Saturday, September 09, 2006
Transforming a simple Apple Sauce into a Winter's Tonic
Tis the season! I have a huge basket of apples that grows everyweek as I pick up my fruit share at the CSA. That was a new addition to the farm this year and I am loving it. A basket of fresh juicy peaches every week- I am getting spoilt!
For the past few years I have been making an herbal apple sauce. I add a handful of Lycii berries, Schizandra (sometimes spelled Schisandra) and some Cinammon. These simple additions create a wonderful winter's health tonic.
Lycii berries (Lycium chinense), pronounced Lee-Chee, are members of the Solanaceae (Nightshade) Family and also known as Wolfberry and Goji Berry.
They have many virtues including being an aphrodisiac, a tonic for the blood, energy, liver as well being a rejuvenative. They are a supreme eye food, helping to improve night Blindness, blurred and poor vision. Lycii berries have been used to treat anemia, asthma, bronchial inflammation, diabetes mellitus, erectile dysfunction, pneumonia, tuberculosis, vertigo, weak knees and back (of course it is always best to not self prescribe) . They are highly nutritive, containing beta-carotene, vitamin C, B1 and B2, and linoleic acid. Lycii are said to "brighten the spirit " and prolonged use promotes cheerfulness.
Look for berries with a bright red color. Be sure to get unsulfited berries. Use them like raisins. Add to trail mix. Soak them to make smoothies.
PLEASE NOTE! "Gojii berry" and Lycii berry are virtually the same, with the only discernable difference is that Gojii is usually a high altitude strain of Lycium and is commonly found in the Himalayas, Nepal, Tibet, etc., whereas Lycii berry is the more common variety found in lowland areas. Medicinally the are nearly the same with only minor differences in chemical structure.
Schizandra, also spelled Schisandra, is also known by the names Magnolia Vine and Fruit Of Five Flavors. Schizandra is a woody vine with numerous clusters of tiny, bright red berries. It is found throughout northern and northeast China and the adjacent regions of Russia and Korea. The fully ripe, sun-dried fruit is used medicinally. It has sour, sweet, salty, hot, and bitter tastes. This unusual combination of flavors is reflected in Schizandra’s Chinese name "wu-wei-zi", meaning “five taste fruit". Schizandra is listed among China's most important herbs. Herbalists use Schizandra for coughs, night sweats, insomnia, thirst, and physical exhaustion. Schizandra is currently popular worldwide as a tonic, and in Asia as a food source. Schizandra Berry helps the body adapt to stress and nourishes the nervous system. Modern research suggests that lignans in Schizandra regenerate liver tissue damaged by harmful influences such as viral hepatitis and alcohol. Schizandra fruit has an adaptogenic action ( improve work performance, build strength, and help to reduce fatigue), much like the herb Ginseng, but with weaker effects.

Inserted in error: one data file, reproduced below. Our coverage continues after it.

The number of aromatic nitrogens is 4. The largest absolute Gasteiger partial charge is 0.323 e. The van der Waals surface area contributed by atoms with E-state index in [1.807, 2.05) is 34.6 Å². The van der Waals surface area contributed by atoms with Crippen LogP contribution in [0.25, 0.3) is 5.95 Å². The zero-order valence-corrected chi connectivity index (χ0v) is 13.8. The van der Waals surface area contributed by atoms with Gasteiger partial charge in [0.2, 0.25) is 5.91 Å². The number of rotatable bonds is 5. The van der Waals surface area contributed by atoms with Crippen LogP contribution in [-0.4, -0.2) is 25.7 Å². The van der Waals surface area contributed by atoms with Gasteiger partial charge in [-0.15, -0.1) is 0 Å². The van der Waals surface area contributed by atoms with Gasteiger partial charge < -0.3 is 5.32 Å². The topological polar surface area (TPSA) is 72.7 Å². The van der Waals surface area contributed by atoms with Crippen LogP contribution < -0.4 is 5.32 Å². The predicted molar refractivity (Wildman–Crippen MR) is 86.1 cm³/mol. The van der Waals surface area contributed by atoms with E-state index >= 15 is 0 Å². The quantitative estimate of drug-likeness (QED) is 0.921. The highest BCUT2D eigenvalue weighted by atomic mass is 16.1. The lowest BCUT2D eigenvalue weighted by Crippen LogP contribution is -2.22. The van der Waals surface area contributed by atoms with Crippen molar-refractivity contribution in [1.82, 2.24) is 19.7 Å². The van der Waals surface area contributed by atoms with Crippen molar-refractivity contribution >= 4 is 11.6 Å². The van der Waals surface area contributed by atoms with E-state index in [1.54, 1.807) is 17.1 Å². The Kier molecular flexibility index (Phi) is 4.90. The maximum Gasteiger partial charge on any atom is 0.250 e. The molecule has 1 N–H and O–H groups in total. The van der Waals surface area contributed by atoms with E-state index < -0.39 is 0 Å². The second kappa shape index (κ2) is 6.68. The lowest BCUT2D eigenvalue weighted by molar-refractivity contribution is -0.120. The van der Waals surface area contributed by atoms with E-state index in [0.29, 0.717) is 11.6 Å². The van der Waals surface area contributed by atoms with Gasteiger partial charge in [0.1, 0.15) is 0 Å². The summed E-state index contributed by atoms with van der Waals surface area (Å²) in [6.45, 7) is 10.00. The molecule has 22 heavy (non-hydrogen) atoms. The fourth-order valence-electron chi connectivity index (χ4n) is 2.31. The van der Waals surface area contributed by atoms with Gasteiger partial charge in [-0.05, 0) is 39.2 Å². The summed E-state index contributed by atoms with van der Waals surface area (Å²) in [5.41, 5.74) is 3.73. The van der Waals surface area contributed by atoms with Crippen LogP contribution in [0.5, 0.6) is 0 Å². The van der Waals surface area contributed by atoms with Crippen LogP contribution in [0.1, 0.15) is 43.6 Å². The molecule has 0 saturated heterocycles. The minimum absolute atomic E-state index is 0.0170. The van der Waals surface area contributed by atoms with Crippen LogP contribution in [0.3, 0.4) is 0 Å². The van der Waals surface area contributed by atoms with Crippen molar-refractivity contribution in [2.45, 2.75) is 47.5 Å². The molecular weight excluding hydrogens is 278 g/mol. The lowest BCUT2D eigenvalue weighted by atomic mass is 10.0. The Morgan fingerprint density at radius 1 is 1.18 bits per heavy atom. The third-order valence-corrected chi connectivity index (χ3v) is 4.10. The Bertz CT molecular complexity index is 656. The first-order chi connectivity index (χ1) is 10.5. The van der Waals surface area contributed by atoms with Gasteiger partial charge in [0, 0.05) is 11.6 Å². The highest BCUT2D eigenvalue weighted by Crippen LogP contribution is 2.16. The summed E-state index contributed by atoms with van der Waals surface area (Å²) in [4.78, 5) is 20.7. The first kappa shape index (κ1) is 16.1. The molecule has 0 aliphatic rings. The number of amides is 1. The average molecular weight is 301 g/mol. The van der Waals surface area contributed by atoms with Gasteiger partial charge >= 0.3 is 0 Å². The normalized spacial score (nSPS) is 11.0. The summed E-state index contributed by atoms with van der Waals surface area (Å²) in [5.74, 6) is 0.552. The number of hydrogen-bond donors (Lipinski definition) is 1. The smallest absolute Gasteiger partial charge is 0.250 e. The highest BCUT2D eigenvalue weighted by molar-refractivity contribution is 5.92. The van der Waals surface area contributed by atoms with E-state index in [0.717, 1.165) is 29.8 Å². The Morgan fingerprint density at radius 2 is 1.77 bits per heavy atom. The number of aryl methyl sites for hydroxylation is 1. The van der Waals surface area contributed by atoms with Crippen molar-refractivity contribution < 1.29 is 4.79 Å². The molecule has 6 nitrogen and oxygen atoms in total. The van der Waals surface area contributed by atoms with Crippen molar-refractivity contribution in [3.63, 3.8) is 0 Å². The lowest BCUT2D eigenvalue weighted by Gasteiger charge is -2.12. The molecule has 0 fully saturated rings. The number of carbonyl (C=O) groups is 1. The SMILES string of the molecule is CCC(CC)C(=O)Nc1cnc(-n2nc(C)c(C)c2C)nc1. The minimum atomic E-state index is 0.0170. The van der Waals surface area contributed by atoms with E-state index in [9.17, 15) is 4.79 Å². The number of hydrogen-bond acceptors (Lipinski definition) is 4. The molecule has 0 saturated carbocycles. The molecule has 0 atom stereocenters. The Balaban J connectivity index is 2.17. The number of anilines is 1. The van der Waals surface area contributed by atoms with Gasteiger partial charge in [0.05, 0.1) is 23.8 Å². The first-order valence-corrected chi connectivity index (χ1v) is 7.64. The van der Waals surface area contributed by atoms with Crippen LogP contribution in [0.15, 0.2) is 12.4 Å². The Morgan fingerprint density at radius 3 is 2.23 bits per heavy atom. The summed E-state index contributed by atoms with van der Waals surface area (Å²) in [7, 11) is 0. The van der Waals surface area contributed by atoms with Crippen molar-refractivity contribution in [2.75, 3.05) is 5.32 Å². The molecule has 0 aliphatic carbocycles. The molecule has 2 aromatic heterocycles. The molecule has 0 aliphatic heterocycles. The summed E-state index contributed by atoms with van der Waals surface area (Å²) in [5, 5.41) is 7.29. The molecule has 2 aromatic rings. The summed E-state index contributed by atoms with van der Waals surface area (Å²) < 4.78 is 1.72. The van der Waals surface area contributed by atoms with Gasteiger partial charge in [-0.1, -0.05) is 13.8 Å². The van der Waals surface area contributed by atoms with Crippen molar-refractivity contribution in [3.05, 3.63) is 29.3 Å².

In China, a few berries are chewed daily for 100 days in a row as a tonic to improve coordination and concentration!
And even common Cinnamon (inner bark of a tropical evergreen tree). Maude Grieves (in her herbal "bible" A Modern Herbal”) Lists it as a “Carminative, astringent, stimulant, antiseptic; more powerful as a local than as a general stimulant.” The curative properties of Cinnamon are just as numerous today. We can consider Cinnamon beneficial for any of the following: Appetite Loss, Bronchitis, Colds, Fever, Cough, Indigestion, To improve digestion, Sore Throat, Tendency to infection
So try out this recipe and become a kitchen herbalist!
at 11:07 AM